In India, Modi’s Policies Have Lit a Fuse

Many Indians believed it was only a matter of time before Hindu nationalism provoked the kind of bloodshed that exploded in New Delhi.

A shop owner on Sunday looking at the remains of his shop after it was destroyed by riots in northeast New Delhi. Credit...Atul Loke for The New York Times

The New York Times

NEW DELHI — This past week, as neighborhoods in India’s capital burned and religiously driven bloodletting consumed more than 40 lives, most of them Muslim, India’s government was quick to say that the violence was spontaneous.

But as reality has settled in, critics say the killings were neither spontaneous nor without warning: They were inevitable.

Step by step, they argue, policies enacted by Prime Minister Narendra Modi have entrenched impunity, captured institutions and fanned religious hatred — methodically building a dangerous Hindu-nationalist ecosystem. It was only a matter of time till something blew up.

“Supporters of the government feel enabled to commit all kinds of crimes, because they feel they have political protection,’’ said Meenakshi Ganguly, the South Asia director for Human Rights Watch.

Mr. Modi and his party, she said, “have allowed a culture of hate and bigotry to prevail.’’

Neighborhoods in the capital that for generations had been integrated between Hindus, who make up the vast majority of India’s population, and Muslims, who compose less than 15 percent, are tearing apart along religious lines.

Many Muslims are now leaving, hoisting their unburned things on their heads and trudging away from streets that still smell of smoke.

Families displaced by the violence and arson in New Delhi took shelter in a different neighborhood on Sunday. Credit...Atul Loke for The New York Times

The question before the nation is whether the bloodshed will change the direction of Mr. Modi — who first ran for prime minister in 2014 under the slogan “Together for all, development for all.” In that campaign, Mr. Modi presented himself as a strong nationalist leader and economic reformer, playing down his Bharatiya Janata Party’s history of Hindu-nationalist aims and vilification of Muslims.

Some doubt clung to him personally as well. Despite his having been cleared by a court, accusations remained that he was complicit in the massacre of hundreds of Muslims in Gujarat in 2002, when he was the state’s chief minister.

But many moderate Indians were so sick of the corruption of previous governments, led by the rival Congress party, that they voted Mr. Modi in, hoping that he had changed. And in public, Mr. Modi’s language was mostly free of the Hindu nationalist rhetoric that would have set off more worry.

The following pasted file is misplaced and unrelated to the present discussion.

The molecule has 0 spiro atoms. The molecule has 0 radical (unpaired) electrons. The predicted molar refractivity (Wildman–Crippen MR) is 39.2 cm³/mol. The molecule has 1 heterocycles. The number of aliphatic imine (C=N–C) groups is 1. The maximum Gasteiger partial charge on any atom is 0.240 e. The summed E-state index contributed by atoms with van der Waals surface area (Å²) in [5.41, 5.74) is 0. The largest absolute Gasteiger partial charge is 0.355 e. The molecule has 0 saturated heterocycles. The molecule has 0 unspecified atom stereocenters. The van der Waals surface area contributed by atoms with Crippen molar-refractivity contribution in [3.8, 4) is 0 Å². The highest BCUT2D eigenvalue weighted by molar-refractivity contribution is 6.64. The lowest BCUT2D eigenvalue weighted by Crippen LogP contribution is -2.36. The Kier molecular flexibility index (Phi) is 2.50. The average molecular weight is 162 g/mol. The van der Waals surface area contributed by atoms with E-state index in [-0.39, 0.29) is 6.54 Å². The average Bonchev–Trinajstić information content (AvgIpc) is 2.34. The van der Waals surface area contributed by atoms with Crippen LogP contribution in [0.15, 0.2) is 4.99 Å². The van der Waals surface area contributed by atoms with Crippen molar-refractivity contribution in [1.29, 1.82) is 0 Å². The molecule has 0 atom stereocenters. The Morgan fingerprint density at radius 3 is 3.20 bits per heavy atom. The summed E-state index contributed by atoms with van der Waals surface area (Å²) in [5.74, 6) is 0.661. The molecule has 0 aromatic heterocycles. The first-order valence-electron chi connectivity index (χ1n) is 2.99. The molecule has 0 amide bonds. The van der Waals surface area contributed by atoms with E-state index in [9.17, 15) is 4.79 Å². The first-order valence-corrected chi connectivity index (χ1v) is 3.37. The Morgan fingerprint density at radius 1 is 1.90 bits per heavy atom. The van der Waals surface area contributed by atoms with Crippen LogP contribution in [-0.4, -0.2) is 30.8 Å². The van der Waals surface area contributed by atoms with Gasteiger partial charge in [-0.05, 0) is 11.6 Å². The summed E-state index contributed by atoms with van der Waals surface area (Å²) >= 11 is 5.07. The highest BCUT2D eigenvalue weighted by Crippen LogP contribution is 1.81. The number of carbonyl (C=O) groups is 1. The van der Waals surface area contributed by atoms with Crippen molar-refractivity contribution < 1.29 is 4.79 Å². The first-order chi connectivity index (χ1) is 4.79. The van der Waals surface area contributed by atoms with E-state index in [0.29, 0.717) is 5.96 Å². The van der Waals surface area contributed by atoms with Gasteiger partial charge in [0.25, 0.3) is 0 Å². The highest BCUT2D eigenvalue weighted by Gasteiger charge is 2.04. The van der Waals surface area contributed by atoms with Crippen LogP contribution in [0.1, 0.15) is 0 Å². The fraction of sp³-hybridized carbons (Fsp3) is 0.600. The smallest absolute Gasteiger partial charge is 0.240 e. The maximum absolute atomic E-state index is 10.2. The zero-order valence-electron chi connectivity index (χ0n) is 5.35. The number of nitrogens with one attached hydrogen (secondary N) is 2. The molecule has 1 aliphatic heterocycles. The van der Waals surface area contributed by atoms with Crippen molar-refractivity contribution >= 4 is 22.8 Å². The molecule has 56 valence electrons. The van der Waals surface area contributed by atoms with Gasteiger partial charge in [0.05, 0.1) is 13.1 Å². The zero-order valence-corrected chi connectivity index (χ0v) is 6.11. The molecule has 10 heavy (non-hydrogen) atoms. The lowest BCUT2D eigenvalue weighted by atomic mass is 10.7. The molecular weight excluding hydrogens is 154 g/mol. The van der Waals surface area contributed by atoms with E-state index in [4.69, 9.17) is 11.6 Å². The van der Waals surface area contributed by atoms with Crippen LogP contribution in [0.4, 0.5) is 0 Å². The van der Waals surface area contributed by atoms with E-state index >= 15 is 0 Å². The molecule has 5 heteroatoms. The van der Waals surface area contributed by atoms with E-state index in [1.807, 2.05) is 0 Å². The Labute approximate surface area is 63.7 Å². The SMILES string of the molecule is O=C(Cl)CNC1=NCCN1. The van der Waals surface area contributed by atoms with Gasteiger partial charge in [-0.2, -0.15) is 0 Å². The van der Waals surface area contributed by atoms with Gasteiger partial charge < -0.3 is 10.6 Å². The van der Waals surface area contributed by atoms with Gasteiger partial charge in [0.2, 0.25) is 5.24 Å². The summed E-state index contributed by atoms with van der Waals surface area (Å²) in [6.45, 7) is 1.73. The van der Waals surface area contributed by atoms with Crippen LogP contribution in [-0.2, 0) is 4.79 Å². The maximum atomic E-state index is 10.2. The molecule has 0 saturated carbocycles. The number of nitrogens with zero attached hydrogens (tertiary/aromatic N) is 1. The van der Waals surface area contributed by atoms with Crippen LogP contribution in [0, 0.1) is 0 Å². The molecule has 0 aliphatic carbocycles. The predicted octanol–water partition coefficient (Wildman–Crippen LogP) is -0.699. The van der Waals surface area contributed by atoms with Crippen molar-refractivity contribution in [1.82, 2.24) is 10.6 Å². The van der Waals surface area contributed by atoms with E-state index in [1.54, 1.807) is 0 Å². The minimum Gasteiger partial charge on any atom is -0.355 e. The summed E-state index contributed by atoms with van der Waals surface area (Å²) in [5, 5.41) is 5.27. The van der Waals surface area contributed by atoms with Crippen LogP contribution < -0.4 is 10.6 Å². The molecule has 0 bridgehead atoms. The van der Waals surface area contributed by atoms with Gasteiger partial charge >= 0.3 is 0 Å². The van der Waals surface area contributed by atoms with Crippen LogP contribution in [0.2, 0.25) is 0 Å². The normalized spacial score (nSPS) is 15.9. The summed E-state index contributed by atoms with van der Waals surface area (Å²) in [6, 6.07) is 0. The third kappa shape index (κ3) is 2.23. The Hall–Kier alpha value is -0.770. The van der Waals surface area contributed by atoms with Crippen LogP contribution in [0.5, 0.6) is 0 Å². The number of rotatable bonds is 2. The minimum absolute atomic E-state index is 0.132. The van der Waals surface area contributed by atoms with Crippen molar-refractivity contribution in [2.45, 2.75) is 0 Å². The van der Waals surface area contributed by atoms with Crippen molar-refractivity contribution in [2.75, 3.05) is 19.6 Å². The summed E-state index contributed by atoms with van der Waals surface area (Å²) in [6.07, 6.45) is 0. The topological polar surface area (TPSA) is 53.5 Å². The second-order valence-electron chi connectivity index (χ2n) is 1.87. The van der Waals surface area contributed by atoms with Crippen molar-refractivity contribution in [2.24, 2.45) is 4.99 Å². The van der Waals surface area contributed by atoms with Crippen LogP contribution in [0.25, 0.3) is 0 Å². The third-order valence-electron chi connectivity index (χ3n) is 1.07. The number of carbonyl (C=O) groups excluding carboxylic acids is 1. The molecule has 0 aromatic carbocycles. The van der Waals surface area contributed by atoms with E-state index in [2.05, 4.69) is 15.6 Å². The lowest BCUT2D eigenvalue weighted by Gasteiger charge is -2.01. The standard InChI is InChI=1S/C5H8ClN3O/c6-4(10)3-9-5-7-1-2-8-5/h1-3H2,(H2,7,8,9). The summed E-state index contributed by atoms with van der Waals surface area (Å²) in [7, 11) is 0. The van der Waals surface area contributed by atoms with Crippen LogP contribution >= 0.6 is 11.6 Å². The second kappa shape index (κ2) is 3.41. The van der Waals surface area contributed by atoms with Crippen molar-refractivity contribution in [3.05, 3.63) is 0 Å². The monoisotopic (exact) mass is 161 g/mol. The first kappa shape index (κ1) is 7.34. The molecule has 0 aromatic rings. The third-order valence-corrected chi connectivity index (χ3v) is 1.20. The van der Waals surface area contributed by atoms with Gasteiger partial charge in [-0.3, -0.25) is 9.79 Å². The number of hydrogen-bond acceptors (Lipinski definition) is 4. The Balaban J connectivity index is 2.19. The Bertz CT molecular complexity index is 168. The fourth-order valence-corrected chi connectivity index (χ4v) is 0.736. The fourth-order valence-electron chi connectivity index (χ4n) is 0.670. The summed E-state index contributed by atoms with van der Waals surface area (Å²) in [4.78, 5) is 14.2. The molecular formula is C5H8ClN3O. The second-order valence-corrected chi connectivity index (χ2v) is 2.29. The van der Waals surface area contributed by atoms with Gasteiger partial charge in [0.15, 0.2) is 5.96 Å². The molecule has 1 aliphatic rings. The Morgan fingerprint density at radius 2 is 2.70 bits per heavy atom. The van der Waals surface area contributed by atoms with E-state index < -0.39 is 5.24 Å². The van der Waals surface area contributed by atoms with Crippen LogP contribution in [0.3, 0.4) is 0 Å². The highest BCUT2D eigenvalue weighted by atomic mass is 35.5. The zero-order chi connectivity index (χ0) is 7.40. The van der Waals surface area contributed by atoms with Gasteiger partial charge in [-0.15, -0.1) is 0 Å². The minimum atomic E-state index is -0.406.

Then things started changing.

Lynch mobs who said they were protecting cows, a holy animal in Hinduism, popped up across the landscape. They have gone on to kill scores of people, mostly Muslims and lower-caste Dalits.

Mr. Modi tapped Hindu extremists for top government posts, including Yogi Adityanath, the chief minister of Uttar Pradesh, India’s largest state, who has called Muslims a “crop of two-legged animals” and promised to wage a “religious war.”

Mr. Modi placed other Hindu nationalist allies at the heads of important universities and cultural institutions. Place names were changed — so, too, were textbooks — to de-emphasize Muslims’ contribution to India and play up Hindu teachings. Many Muslim Indians, who make up one of the world’s largest Muslim populations, at 200 million, said they had never felt so marginalized.

And impunity flourished. Members of mobs who had been filmed in broad daylight beating the life out of someone went unpunished, or, if they were caught, they were often hailed by party leaders as heroes.

That violence did not appear to hurt Mr. Modi with his most ardent supporters in a country that is 80 percent Hindu. And he was given a boost before elections last year by a wave of nationalist sentiment over clashes between India and Pakistan.

He and his party won resoundingly, and the pace of his Hindu nationalist policies accelerated.

In August, the Modi administration unilaterally scrapped the statehood of what had been India’s only Muslim-majority state, Jammu and Kashmir, and locked up virtually its entire political class.

In November, his party celebrated the win of a flash point legal case in which the Supreme Court ruled that Hindu nationalists could build a temple over the ruins of a centuries-old mosque that had been razed by a Hindu mob.

But the move that really put India on edge, and cleaved it even more deeply between Hindus and Muslims, came in December when Mr. Modi’s government passed a new citizenship law that paves a special path to Indian citizenship for migrants of nearly every prominent South Asian faith, bar one: Islam.

Protests flared, and Muslims weren’t the only ones marching. Many progressive Indians saw this as Mr. Modi’s most blatantly anti-Muslim initiative yet and a grave threat to India’s founding as a secular and inclusive nation.